On Sunday, 18 September 1932, an anonymous woman telephoned the police and said that while hiking she had found a body below the Hollywoodland sign (now known as the Hollywood sign) and then, according to a police transcript of the call, “wrapped a jacket, shoes and purse in a bundle and laid them on the steps of the Hollywood Police Station.” A detective and two radio car officers found the body of a moderately well-dressed, blonde-haired, blue-eyed woman in the 100-foot ravine below the sign. Entwistle remained unidentified until her uncle connected her two-day absence with the description and initials P.E. on a suicide note which had been found in the purse and published by the newspapers. He said that on Friday the 16th she had told him she was going for a walk to a drugstore and see some friends. The police surmised that instead, she made her way from his Beachwood Drive home up the nearby southern slope of Mount Lee to the foot of the Hollywoodland sign, climbed a workman’s ladder to the top of the “H” and jumped. The cause of death was listed by the coroner as “multiple fractures of the pelvis.”

The suicide note as published read:

“I am afraid, I am a coward. I am sorry for everything. If I had done this a long time ago, it would have saved a lot of pain. P.E.”

Entwistle’s death brought wide and often sensationalized publicity. Her funeral was held in Hollywood and the body was cremated, with the ashes later sent to Glendale, Ohio for burial next to her father in Oak Hill Cemetery, where they were interred on 5 January 1933.

It’s also worth noting that Peg’s ex-husband, Robert Keith, had had a son, Brian, from a prior marriage. Peg’s stepson Brian Keith grew up to become a famous actor, best known for his role as “Uncle Bill” on the hit TV show, “Family Affair.” Brian Keith also committed suicide in 1997.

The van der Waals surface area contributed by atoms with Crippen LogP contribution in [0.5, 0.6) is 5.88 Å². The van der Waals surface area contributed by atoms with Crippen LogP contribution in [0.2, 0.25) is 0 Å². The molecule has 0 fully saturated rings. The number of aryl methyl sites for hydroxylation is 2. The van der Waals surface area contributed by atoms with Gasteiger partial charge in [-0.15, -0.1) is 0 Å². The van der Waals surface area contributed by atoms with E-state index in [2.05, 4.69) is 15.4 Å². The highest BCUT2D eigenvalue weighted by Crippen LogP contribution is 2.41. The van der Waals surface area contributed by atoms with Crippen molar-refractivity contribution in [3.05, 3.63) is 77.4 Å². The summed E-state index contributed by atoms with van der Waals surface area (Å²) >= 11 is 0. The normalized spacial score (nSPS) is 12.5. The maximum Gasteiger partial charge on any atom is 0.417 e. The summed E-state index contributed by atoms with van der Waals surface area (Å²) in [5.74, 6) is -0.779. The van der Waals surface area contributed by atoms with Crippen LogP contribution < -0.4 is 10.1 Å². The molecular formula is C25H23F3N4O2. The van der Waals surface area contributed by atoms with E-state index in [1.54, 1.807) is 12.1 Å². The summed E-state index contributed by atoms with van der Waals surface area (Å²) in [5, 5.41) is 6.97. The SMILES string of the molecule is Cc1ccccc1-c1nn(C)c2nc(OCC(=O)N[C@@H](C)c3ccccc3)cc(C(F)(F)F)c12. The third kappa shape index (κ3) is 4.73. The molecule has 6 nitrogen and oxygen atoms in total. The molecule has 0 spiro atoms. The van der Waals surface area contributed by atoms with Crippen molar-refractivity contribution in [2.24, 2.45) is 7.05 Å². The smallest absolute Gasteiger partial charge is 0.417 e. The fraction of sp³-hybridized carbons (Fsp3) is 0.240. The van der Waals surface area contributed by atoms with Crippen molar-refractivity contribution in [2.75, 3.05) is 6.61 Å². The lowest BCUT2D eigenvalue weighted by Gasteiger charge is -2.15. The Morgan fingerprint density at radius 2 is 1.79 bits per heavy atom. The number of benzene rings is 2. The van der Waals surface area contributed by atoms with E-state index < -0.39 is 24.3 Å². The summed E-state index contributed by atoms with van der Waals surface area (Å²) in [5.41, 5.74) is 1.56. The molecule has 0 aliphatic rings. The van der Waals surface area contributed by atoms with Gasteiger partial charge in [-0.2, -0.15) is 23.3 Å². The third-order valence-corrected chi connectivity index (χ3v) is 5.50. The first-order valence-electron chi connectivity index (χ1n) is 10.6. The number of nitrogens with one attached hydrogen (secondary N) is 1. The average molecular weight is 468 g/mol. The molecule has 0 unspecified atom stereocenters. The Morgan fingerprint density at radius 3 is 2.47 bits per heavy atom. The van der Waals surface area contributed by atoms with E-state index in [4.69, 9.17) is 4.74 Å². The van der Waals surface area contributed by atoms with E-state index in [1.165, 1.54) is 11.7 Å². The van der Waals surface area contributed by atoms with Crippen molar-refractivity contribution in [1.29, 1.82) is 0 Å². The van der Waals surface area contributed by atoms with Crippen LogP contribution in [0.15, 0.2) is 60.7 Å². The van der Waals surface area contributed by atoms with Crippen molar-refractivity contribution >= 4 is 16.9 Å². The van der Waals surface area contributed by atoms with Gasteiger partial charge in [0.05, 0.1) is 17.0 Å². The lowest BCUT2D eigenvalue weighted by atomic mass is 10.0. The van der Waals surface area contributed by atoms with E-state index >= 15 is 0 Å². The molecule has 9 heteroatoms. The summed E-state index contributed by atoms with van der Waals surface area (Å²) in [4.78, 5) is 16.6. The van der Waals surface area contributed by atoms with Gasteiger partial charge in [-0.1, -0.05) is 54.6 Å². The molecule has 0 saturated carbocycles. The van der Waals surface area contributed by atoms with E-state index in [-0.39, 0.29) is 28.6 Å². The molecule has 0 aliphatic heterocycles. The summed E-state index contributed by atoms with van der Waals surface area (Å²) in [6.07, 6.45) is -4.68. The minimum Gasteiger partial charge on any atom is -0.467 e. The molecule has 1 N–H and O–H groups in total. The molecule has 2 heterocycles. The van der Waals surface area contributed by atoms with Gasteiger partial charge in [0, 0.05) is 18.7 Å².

In the years following Peg’s suicide, hikers and park rangers in Griffith Park have reported some pretty strange happening in the vicinity of the Hollywood sign. Many have reported sightings of a woman dressed in 1930′s era clothing who abruptly vanishes when approached. She has been described as a very attractive, blond woman, who seems very sad. Could this be Peg’s ghost, still making her presence known? Could she also be linked to the pungent smell of gardenia perfume which has been known to overwhelm sight-seers in the park? Perhaps it is, as the gardenia scent was known to be Peg’s trademark perfume.

It Should Happen to You – Required Viewing

It Should Happen To You really has everything you could ever want in a film:  Judy Holliday, Jack Lemmon and George Cukor.  As far as I know, those three didn’t ever make a bad movie on their own, so their combined forces makes magic.  I have said it before and I will exclaim it again:  Judy Holliday Is EVERYTHING!  Do yourself a favor and watch It Should Happen To You soon. You deserve it.it-should-happen-to-you-trailer-title

The Wiki:

It Should Happen to You (1954) is a romantic comedy film starring Judy Holliday, and notable as the first major screen appearance of Jack Lemmon, who was then an aspiring young actor. The film was directed by George Cukor and filmed on location in New York City. Screenwriter Garson Kanin originally intended the script as a vehicle for Danny Kaye, but Kanin’s wife, Ruth Gordon, suggested casting Judy Holliday instead. The title was initially A Name for Herself.

Lemmon had a contentious meeting with studio boss Harry Cohn, who feared that critics might use jokes about the name “Lemmon” in headlines panning the film. He wanted Lemmon to change his name to “Lennon.” Lemmon countered that if he did that people might confuse his name with “Lenin” and associate his name with Communism, a very real concern in the 1950s. He decided to keep the name Lemmon and went on to become a Hollywood legend.

Happy Birthday Billy Wilder

Billy Wilder was born 108 years ago tomorrow.  Do yourself a favor and throw a few of his films on your Netflix queue.  There are so many movies that you should watch, quite a few of them are directed by Billy Wilder. See “Sunset Boulevard,” Wilder’s tale of the true Hollywood that no one had dared to tell before. Make sure you watch the making of the film portion of the DVD, it is brilliant.

NAME: Billy Wilder
OCCUPATION: Director, Producer
BIRTH DATE: June 22, 1906
DEATH DATE: March 27, 2002
EDUCATION: University of Vienna